7. CONCLUSIONS

If biomass is focused it can act as a game changer for the rural economy.The power generation from crop residues would make the rural sector self reliant which will lead to higher production and productivity. The use of local resources would also enhance the employment opportunities and income in the rural area.accordding to my opinion only the carbonization process little bit expensive. Remaining process is naturally occurring or with less expensive. For 100 MW power plants they need carbonized cotton stalk (39.2 Tons/hour). So the total fuel required for one year is 343392Tons/year. The cost of generation is very cheap and also it wont cause acid rains.

REFERENCES

  1. www.brighthubengineering.com

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  3. Sumner, H. R., Hellwig, R. E. and Monroe, G. E., 1984. Harvesting cotton plant residue for fuel. Trans ASAE1984, 27(4): 968.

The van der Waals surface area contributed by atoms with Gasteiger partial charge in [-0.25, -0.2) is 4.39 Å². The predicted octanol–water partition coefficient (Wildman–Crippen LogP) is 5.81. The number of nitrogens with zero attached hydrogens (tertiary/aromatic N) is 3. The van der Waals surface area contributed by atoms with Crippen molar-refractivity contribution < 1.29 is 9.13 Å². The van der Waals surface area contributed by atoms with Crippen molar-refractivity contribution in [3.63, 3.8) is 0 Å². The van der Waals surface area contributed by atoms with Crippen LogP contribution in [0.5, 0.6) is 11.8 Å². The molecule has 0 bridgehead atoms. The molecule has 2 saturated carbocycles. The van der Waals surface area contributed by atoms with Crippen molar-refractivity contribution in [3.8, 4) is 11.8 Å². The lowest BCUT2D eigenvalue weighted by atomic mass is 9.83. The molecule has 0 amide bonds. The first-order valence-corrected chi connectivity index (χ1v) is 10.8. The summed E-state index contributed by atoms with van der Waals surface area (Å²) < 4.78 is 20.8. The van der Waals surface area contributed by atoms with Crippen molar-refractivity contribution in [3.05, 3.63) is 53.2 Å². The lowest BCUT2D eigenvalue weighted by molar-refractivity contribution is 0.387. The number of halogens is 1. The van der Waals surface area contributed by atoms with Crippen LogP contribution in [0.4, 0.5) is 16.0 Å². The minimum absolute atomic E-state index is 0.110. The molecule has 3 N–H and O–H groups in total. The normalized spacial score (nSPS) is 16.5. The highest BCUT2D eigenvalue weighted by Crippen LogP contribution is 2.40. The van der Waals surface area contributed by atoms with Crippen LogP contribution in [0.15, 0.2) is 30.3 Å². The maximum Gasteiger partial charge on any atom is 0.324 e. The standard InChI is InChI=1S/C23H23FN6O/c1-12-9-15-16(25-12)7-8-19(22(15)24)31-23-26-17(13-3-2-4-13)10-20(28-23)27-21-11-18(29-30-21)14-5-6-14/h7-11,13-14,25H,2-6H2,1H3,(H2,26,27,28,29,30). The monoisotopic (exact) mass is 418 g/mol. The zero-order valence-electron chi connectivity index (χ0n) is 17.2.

4. Brokeland, R. and Groot L. 1995. Nachwachsende Rohstoffe für den Gartenbau (Renewable Agricultural Resources for Horticulture). KTBL,

    Darmstadt, Germany

  5. Balasubramanya R. H., Shaikh A. J., Paralikar K. M. and Sundaram V., Spoilage of Cotton Stalks .

  6. Pandey S. N. and Shaikh A. J., Production of various Grades of Paper from Cotton Plant Stalk, Indian Pulp and Paper, 40: 14-18 (1985)

  7. Bhattacharya,S.C.-Abdul Salam,P.-Pham,H.L.-Ravindranath,N.H.: Sustainable Biomass Production for Energy in Selected Asian Countries. Biomass and Bioenergy 25, 2003, p. 471-482.

  8. Ebeling J.M., Jenkins H.M., 1985. Physical and chemical properties of biomass fuels. Trans 15:34-39, (1990) ASAE 1985, 28(3): 898.